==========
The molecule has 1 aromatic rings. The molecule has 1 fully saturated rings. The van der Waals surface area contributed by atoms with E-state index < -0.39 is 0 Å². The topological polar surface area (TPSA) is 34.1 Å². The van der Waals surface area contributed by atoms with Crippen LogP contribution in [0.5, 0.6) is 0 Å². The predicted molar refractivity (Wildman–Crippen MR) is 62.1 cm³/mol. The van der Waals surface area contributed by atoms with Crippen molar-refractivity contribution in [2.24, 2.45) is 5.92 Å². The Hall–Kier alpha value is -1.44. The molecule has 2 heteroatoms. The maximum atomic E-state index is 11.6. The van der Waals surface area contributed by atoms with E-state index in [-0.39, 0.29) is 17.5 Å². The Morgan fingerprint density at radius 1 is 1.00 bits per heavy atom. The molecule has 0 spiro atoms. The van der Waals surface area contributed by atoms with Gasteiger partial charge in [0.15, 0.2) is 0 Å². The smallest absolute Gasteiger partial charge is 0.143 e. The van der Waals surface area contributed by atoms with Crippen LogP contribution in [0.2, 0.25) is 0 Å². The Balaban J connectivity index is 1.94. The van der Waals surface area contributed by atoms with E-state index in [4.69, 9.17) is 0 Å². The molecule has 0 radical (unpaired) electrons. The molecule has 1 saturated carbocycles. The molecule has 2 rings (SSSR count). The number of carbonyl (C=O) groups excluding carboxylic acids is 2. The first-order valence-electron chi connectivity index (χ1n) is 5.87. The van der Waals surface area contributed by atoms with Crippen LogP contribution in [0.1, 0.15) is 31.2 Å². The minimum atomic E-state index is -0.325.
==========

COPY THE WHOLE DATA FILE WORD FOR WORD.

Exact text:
The molecule has 1 aromatic rings. The molecule has 1 fully saturated rings. The van der Waals surface area contributed by atoms with E-state index < -0.39 is 0 Å². The topological polar surface area (TPSA) is 34.1 Å². The van der Waals surface area contributed by atoms with Crippen LogP contribution in [0.5, 0.6) is 0 Å². The predicted molar refractivity (Wildman–Crippen MR) is 62.1 cm³/mol. The van der Waals surface area contributed by atoms with Crippen molar-refractivity contribution in [2.24, 2.45) is 5.92 Å². The Hall–Kier alpha value is -1.44. The molecule has 2 heteroatoms. The maximum atomic E-state index is 11.6. The van der Waals surface area contributed by atoms with E-state index in [-0.39, 0.29) is 17.5 Å². The Morgan fingerprint density at radius 1 is 1.00 bits per heavy atom. The molecule has 0 spiro atoms. The van der Waals surface area contributed by atoms with Gasteiger partial charge in [0.15, 0.2) is 0 Å². The smallest absolute Gasteiger partial charge is 0.143 e. The van der Waals surface area contributed by atoms with Crippen LogP contribution in [0.2, 0.25) is 0 Å². The Balaban J connectivity index is 1.94. The van der Waals surface area contributed by atoms with E-state index in [4.69, 9.17) is 0 Å². The molecule has 0 radical (unpaired) electrons. The molecule has 1 saturated carbocycles. The molecule has 2 rings (SSSR count). The number of carbonyl (C=O) groups excluding carboxylic acids is 2. The first-order valence-electron chi connectivity index (χ1n) is 5.87. The van der Waals surface area contributed by atoms with Crippen LogP contribution in [0.1, 0.15) is 31.2 Å². The minimum atomic E-state index is -0.325.